Reflections on World AIDS Day

Wednesday, December 1, 2021

Elena Llinas, PhD, is the quality control specialist for the UI Health Community Clinic Network (UCCN), which operates six HIV community clinics throughout Chicago. She has been living with HIV since 2011. Here, she shares her thoughts on World AIDS Day.

For those of us that are HIV positive, World AIDS Day, celebrated Dec. 1, can be a challenging day.

photo of Elena Llinas

Elena Llinas, PhD
Quality control specialist for the UI Health Community Clinic Network (UCCN)

I did a quick Google search on "how to celebrate World AIDS Day," and what came up was not what I had in mind. Article after article suggested celebrating by taking measures for not contracting the disease. They called it "bringing awareness." One article even suggested that "the best way to protect yourself from HIV and other STDs is to be abstinent, which means choosing to not have sex." I couldn't helped but to roll my eyes. Similarly, other articles encouraged readers to "Get tested! Know your status! Stop the spread!" And although all of these tips are great for people without HIV, for those of us that have already contracted the virus, it can be a triggering time of the year.

The truth is that World AIDS Day is not meant to be celebrated by people with HIV but rather to bring HIV into everyone else's minds, so that they take measures to not contract it. This can make us feel lonely and even alienated.

But this year, I have decided to take a new approach. I cannot do anything about the fact that I am HIV positive. But I can celebrate the fact that I am healthy, happy, and proud of who I have become, despite my HIV status.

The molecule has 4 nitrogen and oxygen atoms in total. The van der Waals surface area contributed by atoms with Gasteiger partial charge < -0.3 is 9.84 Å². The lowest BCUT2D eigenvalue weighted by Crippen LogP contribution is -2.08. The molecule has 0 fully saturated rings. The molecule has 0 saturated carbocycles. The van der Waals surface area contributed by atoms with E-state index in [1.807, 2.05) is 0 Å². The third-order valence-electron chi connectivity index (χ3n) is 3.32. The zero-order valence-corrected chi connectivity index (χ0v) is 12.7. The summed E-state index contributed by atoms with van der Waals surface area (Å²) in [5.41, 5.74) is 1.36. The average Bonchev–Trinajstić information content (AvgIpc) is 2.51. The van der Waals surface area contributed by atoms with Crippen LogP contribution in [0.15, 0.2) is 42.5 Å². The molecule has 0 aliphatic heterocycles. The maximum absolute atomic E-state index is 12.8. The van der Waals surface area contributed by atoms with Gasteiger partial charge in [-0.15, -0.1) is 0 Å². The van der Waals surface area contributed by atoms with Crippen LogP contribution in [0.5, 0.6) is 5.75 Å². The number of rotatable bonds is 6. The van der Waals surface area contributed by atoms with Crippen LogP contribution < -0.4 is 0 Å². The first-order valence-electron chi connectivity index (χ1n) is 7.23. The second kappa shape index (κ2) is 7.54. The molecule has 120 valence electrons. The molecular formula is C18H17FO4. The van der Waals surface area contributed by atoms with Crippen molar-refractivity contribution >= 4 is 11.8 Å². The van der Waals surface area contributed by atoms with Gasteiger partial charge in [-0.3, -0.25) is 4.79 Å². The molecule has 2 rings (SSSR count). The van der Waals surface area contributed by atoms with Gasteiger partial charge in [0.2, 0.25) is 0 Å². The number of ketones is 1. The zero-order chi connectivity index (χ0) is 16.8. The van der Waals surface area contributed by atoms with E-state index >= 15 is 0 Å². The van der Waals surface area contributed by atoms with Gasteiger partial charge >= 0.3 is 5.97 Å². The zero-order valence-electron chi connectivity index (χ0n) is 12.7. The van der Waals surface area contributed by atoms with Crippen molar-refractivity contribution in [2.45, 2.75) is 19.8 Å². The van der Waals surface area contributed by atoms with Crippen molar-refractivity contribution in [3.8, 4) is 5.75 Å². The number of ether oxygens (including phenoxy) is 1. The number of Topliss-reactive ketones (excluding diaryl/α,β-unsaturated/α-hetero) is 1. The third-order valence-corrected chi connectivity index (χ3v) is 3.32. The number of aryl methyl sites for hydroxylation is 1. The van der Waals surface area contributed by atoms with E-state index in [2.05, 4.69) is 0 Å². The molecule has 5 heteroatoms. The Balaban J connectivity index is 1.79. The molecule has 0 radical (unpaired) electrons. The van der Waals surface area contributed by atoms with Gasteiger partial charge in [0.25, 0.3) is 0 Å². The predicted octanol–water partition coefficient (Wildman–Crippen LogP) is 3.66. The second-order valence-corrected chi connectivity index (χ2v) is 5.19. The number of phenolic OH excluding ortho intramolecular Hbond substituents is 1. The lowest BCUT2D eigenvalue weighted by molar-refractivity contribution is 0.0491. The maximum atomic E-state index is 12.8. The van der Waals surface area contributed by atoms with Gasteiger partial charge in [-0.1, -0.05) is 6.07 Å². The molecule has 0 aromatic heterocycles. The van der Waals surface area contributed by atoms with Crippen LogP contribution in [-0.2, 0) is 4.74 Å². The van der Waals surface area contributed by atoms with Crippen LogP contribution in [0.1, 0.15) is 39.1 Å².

World AIDS Day was first conceived by two public information officers from the Global Programme on AIDS at the World Health Organization in 1987. It was meant to be a day dedicated to not only raising public awareness of the AIDS pandemic but also to mourn those who had died of the disease.

Today, as someone living with HIV, I choose to celebrate Dec. 1 by acknowledging the beautiful lives taken too soon from us, their family members, and all the activists. I give thanks to those before me that have fought so hard to find a treatment and a cure for this terrible virus. This day, I choose to be grateful to the scientists and doctors that made it possible for me to take only one pill a day, rather than 25 or 30. I raise my hands in gratitude for those that have treated me with respect and even love after learning about my HIV status. This Dec. 1, I choose to be grateful for the deep bonds I have formed with others that have HIV, as we are now spiritually and forever connected.

Visit the UI Health Community Clinic Network (UCCN) page to learn more about locations and services.